My mother, Diana, managed to escape from Greece literally as the Nazi forces were marching down from Thessaloniki in April 1941 and fled with my father to Cairo, Egypt. So she never experienced all the pain and misery of occupation – in fact these were the happiest years of her life! The war didn’t touch Egypt in quite the way it did Europe so she had me (what could be nicer!) and carried on with her acting profession and had a good time.
Her aunt and uncle in Thessaloniki owned six dry cleaning shops called Alektor (it means ‘cockerel’) and when it came to it they couldn’t refuse to clean the German uniforms; they also had a contract with the Greek police. Because it was in his nature, Uncle Ioannides cleaned all the uniforms beautifully and as the soldiers often forgot marks in their pockets, saved them and put them in a jar which he displayed openly. No one ever asked him to return the marks.
The Germans often bought ikons and other precious items from the Greeks and the Greeks were obliged to sell what they could in order to survive and have some money for food. Mum’s Auntie Theodora had a wonderful Russian samovar for making tea. It had embossed engraving, was made of brass and copper and had a tap to pour out water. There was a tray around it with tea pots standing to keep warm. It sat on a little spirit stove and thus one could make tea all the time. Sadly she had to sell this unique item as she had six children to feed and clothe. When the war ended, many of these ikons and other valuables were bought back from the Germans as it was they who were starving then! The tables had been turned! But we never recovered the old samovar. I wrote about it in my book The Long Shadow so it is preserved in memory at least. I found this picture of a samovar for sale that may have been something like Auntie’s one.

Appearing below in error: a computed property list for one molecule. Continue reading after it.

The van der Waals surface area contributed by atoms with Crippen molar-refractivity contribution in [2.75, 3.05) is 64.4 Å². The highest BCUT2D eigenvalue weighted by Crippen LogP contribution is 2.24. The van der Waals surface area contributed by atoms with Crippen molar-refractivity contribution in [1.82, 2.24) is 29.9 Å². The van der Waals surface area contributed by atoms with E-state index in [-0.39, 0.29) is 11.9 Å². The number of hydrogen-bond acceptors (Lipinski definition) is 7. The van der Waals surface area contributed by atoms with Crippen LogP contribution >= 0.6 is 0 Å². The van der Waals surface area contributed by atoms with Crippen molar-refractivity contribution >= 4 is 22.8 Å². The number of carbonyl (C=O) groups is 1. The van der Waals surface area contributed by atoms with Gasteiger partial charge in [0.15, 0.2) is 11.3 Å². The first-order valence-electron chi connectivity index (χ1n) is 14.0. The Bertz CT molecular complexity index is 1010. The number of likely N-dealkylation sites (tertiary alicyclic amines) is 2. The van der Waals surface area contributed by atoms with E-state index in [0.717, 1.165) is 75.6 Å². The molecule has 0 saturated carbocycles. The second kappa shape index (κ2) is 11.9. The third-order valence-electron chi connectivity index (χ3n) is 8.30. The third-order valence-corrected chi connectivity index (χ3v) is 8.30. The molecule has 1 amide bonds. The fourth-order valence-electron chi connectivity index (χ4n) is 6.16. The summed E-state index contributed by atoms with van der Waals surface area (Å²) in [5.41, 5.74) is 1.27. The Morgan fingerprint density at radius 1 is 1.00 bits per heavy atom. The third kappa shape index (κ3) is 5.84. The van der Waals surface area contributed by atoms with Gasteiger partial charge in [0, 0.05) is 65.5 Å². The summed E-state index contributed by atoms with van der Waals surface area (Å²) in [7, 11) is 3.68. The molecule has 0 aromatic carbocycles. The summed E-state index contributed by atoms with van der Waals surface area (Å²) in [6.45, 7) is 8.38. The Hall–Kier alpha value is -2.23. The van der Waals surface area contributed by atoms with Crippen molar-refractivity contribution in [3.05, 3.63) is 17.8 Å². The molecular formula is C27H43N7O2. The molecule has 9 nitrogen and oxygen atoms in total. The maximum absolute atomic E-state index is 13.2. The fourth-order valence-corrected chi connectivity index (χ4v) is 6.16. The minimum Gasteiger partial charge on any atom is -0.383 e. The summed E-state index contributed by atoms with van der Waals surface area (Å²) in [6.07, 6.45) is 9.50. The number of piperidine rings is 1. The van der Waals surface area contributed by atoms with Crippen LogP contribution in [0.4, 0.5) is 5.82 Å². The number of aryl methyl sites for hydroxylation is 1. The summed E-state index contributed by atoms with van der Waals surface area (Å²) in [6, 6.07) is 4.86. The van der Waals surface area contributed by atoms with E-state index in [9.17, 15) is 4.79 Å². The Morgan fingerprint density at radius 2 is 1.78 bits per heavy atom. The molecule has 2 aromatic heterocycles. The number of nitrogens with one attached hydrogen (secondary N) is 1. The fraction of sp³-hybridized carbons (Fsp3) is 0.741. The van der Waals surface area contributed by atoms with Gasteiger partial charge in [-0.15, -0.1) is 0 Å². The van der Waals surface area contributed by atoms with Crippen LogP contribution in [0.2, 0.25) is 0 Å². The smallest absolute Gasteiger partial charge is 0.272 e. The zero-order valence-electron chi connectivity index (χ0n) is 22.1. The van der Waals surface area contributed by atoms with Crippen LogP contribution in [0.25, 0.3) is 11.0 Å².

In 1935 just before the War began, The Prince of Wales, then Duke of Windsor, came to Athens with the American, Mrs Wallis Simpson, the woman who later married him and cost him his throne. My grandmother was a journalist at the time and managed to get an invite for herself and my mother in this capacity. The Prince had taken the restaurant for the night, doors were closed to the public and only certain people were allowed to stay to provide a little atmosphere. He sat quietly in a corner with his paramour but was not as attractive as my mother had imagined though he was actually a handsome man as were all that family of Windsors. Mum was about fourteen at the time so had a romantic view of the whole business as did many Greeks. The British were not so enthusiastic about their future King consorting with his twice-married mistress all over Europe! No one was allowed to leave before the couple and they didn’t look at anyone or engage in conversation with others but they did serve everyone with a bottle of champagne. However, they guests were told not to raise their glasses to the Prince and his lady.
As we know, David became King Edward V111 briefly in 1936 when his father George V1 died. He was never crowned King and obliged to abdicate his throne to his younger brother George X1. He chose love over his duty and we can never be sure if he regretted it or not. After her divorce became final, they married and toured Germany but were later accused of Nazi sympathies and sent to the Bahamas during the war years. He and Wallis remained faithful and inseparable for the rest of their days and retired in the end to France, banished and forever unwelcome in England.